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The Gut’s Correlation to Dementia

Julia Yang

Revised by Dr. Shien Tseng


The human gut is home to a diverse community of microorganisms collectively known as the gut microbiome. Numerous clinical studies have revealed associations between the gut microbiome and dementia-- for example, a cross-sectional study conducted in Japan found a significant difference between the gut microbiomes of individuals with dementia and those without the disease. Those with dementia exhibited a lower number of Bacteroides, a species known to reduce inflammation, and a higher prevalence of microbes associated with dementia; this is supported by two other studies that explored gut microbiome metabolites.

It is widely acknowledged that diet plays a pivotal role in shaping the composition of the gut microbiome. The Mediterranean diet, known for its health benefits, have shown positive effects in reducing dementia risk and progression. These diets emphasize a rich variety of plant-based foods, and it is this diversity that could be a key factor in their success. Research suggests that a diet low in fiber and plant diversity leads to reduced microbiome diversity and an increase in inflammatory species. This reduced microbiome diversity is associated with poor diet quality, particularly when faced with major life changes. However, it is essential to consider the possibility of reverse causality, where individuals in the early stages of cognitive decline may reduce the quality of their diet, accelerating the dementia process.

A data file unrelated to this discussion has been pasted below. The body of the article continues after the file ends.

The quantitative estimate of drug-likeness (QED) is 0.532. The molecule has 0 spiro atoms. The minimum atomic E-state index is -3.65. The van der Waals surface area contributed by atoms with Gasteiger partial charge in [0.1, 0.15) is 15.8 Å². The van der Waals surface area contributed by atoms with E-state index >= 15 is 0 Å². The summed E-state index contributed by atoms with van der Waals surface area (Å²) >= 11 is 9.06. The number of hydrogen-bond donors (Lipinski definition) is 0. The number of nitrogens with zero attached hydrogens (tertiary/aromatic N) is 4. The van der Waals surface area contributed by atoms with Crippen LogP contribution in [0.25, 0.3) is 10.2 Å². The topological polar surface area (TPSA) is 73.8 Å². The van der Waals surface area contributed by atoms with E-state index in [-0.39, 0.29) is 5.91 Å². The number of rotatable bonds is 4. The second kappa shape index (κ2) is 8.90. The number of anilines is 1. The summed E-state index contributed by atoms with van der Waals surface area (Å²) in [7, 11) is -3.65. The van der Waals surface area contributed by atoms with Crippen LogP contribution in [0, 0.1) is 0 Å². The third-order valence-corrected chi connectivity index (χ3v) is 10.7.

The link between a varied diet, the gut microbiome, and dementia might be attributed to the role of gut microbes in reducing inflammation. Evidence suggests that a diverse gut microbiome helps suppress inflammation, which is a known factor in dementia development. Although randomized control trials are needed to establish a direct cause-and-effect relationship, it is helpful to adopt a diet that reduces the risk of heart disease and supports the microbiome. Maintaining regular exercise alongside a balanced diet further complements these efforts.

As our understanding of dementia and its risk factors continues to evolve, evidence is mounting that suggests a link between the gut microbiome and the development of

dementia. A rich and varied diet appears to support a diverse gut microbiome, which in turn may help in the prevention of the onset of dementia. While there is still much to learn, the best approach at this juncture seems to be adopting a heart-healthy diet, regular exercise, and intellectual engagement. In the ongoing quest to reduce the risk of cognitive decline, it is evident that lifestyle factors play a significant role, and making good dietary choices can be very crucial.


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